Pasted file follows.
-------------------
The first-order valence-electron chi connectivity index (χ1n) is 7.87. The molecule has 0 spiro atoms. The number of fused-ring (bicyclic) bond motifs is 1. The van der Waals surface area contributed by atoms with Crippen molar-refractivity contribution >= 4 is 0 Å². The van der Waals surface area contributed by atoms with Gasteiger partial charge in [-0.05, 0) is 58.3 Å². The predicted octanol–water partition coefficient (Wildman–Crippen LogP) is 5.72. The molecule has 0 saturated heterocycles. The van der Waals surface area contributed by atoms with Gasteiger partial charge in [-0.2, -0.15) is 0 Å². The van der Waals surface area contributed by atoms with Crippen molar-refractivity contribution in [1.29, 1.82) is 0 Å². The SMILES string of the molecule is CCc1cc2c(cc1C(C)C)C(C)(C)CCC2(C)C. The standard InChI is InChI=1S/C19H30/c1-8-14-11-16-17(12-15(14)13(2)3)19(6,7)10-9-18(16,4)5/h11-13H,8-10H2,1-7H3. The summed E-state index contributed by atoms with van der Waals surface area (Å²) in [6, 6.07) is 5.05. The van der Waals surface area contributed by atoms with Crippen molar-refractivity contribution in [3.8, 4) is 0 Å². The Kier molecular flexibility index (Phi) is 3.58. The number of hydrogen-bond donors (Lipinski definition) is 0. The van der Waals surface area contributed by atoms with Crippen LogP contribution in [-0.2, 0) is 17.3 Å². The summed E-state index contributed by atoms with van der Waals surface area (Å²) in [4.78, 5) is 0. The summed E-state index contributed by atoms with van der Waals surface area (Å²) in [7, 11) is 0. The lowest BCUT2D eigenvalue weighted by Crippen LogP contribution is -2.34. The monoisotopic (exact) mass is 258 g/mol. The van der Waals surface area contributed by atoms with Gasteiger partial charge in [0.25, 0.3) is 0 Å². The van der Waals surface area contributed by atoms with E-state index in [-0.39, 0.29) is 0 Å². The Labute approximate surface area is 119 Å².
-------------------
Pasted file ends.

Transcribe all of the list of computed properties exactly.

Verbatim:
The first-order valence-electron chi connectivity index (χ1n) is 7.87. The molecule has 0 spiro atoms. The number of fused-ring (bicyclic) bond motifs is 1. The van der Waals surface area contributed by atoms with Crippen molar-refractivity contribution >= 4 is 0 Å². The van der Waals surface area contributed by atoms with Gasteiger partial charge in [-0.05, 0) is 58.3 Å². The predicted octanol–water partition coefficient (Wildman–Crippen LogP) is 5.72. The molecule has 0 saturated heterocycles. The van der Waals surface area contributed by atoms with Gasteiger partial charge in [-0.2, -0.15) is 0 Å². The van der Waals surface area contributed by atoms with Crippen molar-refractivity contribution in [1.29, 1.82) is 0 Å². The SMILES string of the molecule is CCc1cc2c(cc1C(C)C)C(C)(C)CCC2(C)C. The standard InChI is InChI=1S/C19H30/c1-8-14-11-16-17(12-15(14)13(2)3)19(6,7)10-9-18(16,4)5/h11-13H,8-10H2,1-7H3. The summed E-state index contributed by atoms with van der Waals surface area (Å²) in [6, 6.07) is 5.05. The van der Waals surface area contributed by atoms with Crippen molar-refractivity contribution in [3.8, 4) is 0 Å². The Kier molecular flexibility index (Phi) is 3.58. The number of hydrogen-bond donors (Lipinski definition) is 0. The van der Waals surface area contributed by atoms with Crippen LogP contribution in [-0.2, 0) is 17.3 Å². The summed E-state index contributed by atoms with van der Waals surface area (Å²) in [4.78, 5) is 0. The summed E-state index contributed by atoms with van der Waals surface area (Å²) in [7, 11) is 0. The lowest BCUT2D eigenvalue weighted by Crippen LogP contribution is -2.34. The monoisotopic (exact) mass is 258 g/mol. The van der Waals surface area contributed by atoms with Gasteiger partial charge in [0.25, 0.3) is 0 Å². The van der Waals surface area contributed by atoms with E-state index in [-0.39, 0.29) is 0 Å². The Labute approximate surface area is 119 Å².